It was a beautiful sunny day in Hampshire, England, in late May, and if the weather was anything to go by, it offered hope of being a pleasant and normal day. As pleasant and normal as any Monday morning could be at Brampton Lodge boarding school for boys. There was never really a normal day there, because each day was unique and brought new challenges. If there wasn’t an issue or problem with the pupils, there was one with their parents or the professors and staff.
There was never a dull day for the headmaster, Reginald Bishop, and it was an exceptionally busy time for him, given the school term had almost come to an end. Preparations were being made for the parents evening, evaluations of the new students for the following academic year were being completed, and he still had to oversee the day-to-day running of the school that had boasted an untarnished and enviable reputation since it was founded in 1925.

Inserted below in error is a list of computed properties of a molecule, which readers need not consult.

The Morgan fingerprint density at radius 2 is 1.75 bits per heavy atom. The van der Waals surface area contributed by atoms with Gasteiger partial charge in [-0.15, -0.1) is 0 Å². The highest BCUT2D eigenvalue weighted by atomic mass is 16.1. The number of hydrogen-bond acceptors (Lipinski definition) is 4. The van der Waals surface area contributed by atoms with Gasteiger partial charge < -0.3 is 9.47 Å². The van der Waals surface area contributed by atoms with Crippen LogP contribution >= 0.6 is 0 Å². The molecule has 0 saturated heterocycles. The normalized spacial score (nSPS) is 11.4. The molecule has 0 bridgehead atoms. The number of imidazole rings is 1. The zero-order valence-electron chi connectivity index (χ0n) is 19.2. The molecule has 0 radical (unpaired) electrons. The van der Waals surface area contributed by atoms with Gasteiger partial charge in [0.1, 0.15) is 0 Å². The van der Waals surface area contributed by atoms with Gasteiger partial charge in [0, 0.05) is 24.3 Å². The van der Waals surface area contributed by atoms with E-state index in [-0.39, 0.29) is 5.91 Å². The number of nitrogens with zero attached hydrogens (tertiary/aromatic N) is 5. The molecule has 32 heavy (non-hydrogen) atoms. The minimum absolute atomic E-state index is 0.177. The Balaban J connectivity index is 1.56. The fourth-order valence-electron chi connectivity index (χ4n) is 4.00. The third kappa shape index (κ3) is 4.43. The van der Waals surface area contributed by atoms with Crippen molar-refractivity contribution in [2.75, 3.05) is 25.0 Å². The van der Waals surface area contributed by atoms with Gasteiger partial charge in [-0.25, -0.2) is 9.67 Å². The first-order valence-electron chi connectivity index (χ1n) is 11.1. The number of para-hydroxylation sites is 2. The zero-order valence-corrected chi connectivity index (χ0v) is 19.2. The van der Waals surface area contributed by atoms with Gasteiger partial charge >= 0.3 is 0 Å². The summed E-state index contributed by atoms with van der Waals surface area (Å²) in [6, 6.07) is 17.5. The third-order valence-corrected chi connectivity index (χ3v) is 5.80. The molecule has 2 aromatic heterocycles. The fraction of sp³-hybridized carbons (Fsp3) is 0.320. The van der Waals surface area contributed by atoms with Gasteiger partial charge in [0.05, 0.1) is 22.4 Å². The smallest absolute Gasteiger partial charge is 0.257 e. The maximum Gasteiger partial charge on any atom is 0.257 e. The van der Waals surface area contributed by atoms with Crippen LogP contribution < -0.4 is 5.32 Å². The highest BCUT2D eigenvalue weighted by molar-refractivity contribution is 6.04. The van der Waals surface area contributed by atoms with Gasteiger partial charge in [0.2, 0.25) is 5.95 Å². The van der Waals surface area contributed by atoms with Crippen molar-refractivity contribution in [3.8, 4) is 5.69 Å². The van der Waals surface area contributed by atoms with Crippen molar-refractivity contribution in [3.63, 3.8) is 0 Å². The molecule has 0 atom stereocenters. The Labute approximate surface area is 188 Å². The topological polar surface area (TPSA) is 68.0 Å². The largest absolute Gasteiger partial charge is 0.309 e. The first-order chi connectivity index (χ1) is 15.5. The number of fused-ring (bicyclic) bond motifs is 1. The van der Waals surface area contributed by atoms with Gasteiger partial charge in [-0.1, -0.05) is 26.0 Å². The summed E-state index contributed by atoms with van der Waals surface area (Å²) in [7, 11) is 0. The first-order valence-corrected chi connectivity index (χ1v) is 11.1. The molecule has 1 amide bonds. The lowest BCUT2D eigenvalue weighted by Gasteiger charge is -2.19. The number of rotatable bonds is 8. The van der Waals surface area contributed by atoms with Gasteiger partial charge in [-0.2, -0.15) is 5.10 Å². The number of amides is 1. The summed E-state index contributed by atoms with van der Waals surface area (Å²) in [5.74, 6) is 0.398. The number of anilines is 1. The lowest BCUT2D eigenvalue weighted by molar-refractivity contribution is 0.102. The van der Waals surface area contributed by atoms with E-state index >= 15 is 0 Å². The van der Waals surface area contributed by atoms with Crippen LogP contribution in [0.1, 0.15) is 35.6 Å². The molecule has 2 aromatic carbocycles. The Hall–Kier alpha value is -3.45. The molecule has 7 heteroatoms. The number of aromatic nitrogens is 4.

The pressure was on Reginald to uphold standards and strive for continual improvement. Even though it was a boarding school, it was still effectively a private business that had to deliver results and provide a return to its investors. He’d been the headmaster there for over ten years, but he could easily be replaced if the sponsors weren’t satisfied. They’d made that clear on more than one occasion in the past.
Reginald was sat at his desk reviewing the staffing arrangements for the summer holiday period when there was a knock at the door. “Come in.”
A few seconds later his secretary, Cynthia, was standing in the doorway. “I’m sorry to interrupt, Reginald, but I still haven’t heard anything from Jeremy, and I’m getting quite concerned. I’ve called his home number, his mobile number, and asked the other professors if they’ve heard anything from him, but nothing.”